This is not the first study to question the effectiveness of incarceration as a means to reduce substance abuse. According to 1997 research by the RAND corporation, spending additional funds to provide treatment for heavy cocaine users would reduce drug consumption by nearly four times as much as spending the same amount on law enforcement, and more than seven times as much as spending the same amount on longer sentences. Additionally, RAND estimated that treatment reduced drug-related crime as much as 15 times more than mandatory sentences. According to RAND:

Mandatory minimum sentences are not justifiable on the basis of cost-effectiveness at reducing cocaine consumption, cocaine expenditures, or drug related-crime. Mandatory minimums reduce cocaine consumption less per million taxpayer dollars spent than does spending the same amount on enforcement under the previous sentencing regime. And either type of incarceration approach reduces drug consumption less than does putting heavy users through treatment programs, per million dollars spent.25
http://www.cjcj.org/pubs/poor/pp.html

http://www.drugwar.com/store/proddet...000&SubCatID=0
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Old Mar 28, 2004, 03:54 AM
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What was really crazy was when Texas was letting violent prisoners go to make room for non-violent drug offenders.

Give it up, it is a lost cause.
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Old Mar 28, 2004, 12:02 PM
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I know here in NYC, the prisons are certainly NOT filled with marijuana users. You might get arrested, but your chances of seeing prison time are just about nil.
Decriminalize it? Nah. This country is messed up enough right now, we don't need to make it easier to score pot and easier for everybody to be stoned all the time. There is no breathalyzer yet, and no easy way to tell if somebody is stoned on pot(if they have visine!), and I feel uncomfortable knowing that every schoolbus driver might be stoned, knowing that he can get away with it.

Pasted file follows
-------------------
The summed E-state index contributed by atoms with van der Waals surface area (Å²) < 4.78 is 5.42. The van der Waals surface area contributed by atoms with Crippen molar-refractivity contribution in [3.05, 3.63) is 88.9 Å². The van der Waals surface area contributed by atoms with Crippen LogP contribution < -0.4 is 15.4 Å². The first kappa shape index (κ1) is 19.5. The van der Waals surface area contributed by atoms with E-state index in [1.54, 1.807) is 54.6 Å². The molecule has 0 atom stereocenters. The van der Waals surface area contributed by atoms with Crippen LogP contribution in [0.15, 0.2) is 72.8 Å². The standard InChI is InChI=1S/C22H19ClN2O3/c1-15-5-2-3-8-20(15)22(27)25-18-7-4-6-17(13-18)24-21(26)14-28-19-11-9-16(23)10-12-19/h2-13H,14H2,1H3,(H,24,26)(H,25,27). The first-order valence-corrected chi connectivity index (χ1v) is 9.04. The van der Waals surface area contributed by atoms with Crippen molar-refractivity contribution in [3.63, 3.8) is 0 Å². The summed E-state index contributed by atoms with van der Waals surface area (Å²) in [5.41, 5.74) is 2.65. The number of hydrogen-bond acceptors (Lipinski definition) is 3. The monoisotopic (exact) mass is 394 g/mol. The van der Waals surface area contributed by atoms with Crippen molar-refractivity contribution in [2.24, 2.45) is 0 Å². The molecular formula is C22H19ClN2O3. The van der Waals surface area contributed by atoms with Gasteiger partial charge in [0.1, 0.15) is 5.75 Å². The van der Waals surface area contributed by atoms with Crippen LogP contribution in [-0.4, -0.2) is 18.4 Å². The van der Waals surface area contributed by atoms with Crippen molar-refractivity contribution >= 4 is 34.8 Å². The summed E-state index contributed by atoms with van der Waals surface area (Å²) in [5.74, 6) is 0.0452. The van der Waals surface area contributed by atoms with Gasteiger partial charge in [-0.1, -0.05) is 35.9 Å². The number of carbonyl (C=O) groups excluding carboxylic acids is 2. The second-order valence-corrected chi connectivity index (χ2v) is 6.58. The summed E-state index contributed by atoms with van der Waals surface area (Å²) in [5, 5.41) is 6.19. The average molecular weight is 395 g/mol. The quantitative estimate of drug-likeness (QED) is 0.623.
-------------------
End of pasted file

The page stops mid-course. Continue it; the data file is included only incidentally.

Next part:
Leave it as it is...people who really want pot can get it, but they have to keep it cool, but access is not THAT easy. Status quo.
I can't speak for the rest of the country, maybe other prisons ARE full of weedheads, just not around here.
I can't speak with any real authority, I have not, er, inhaled, in many many years.
Coke and heroin and all the rest...lock them up. Absolutely. I see the war on drugs here in NYC being fought to good effect. It will never really be WON(eradicated), but tougher laws really helped get a lot of this crime, and the addicts, off of our streets, and really helped our quality of life.

More money for treatment, heck yes. The addicts need help, more than just incarceration, it's a sound investment.

$40 billion? Is that all for prisons? That's cheap. A bargain.

And stop privatizing prisons. What a terrible, terrible idea. You think the cost is going to go DOWN because they are privatized? Ha, ha, ha...
Why not privatize the police, too? Like in Robocop.
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Old Mar 28, 2004, 12:06 PM
Go get them Meg!
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Less than an ounce is a misdemeaner $100.00 ticket.

It was never really a "War" anyway. Just another hot button push to enable extraordinary search & siezure powers for Local, State, and Fedral Governments.


War on due process would be more accurate.
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Old Mar 28, 2004, 12:37 PM
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Definitely a real WAR here in my state. You don't remember, or know, how bad the crack and cocaine problems really were here?
It was not just politicians scaring us...it was addicts passed out in my doorway every morning, vials littering the streets, bullets flying, urban decay, families destroyed...all too real.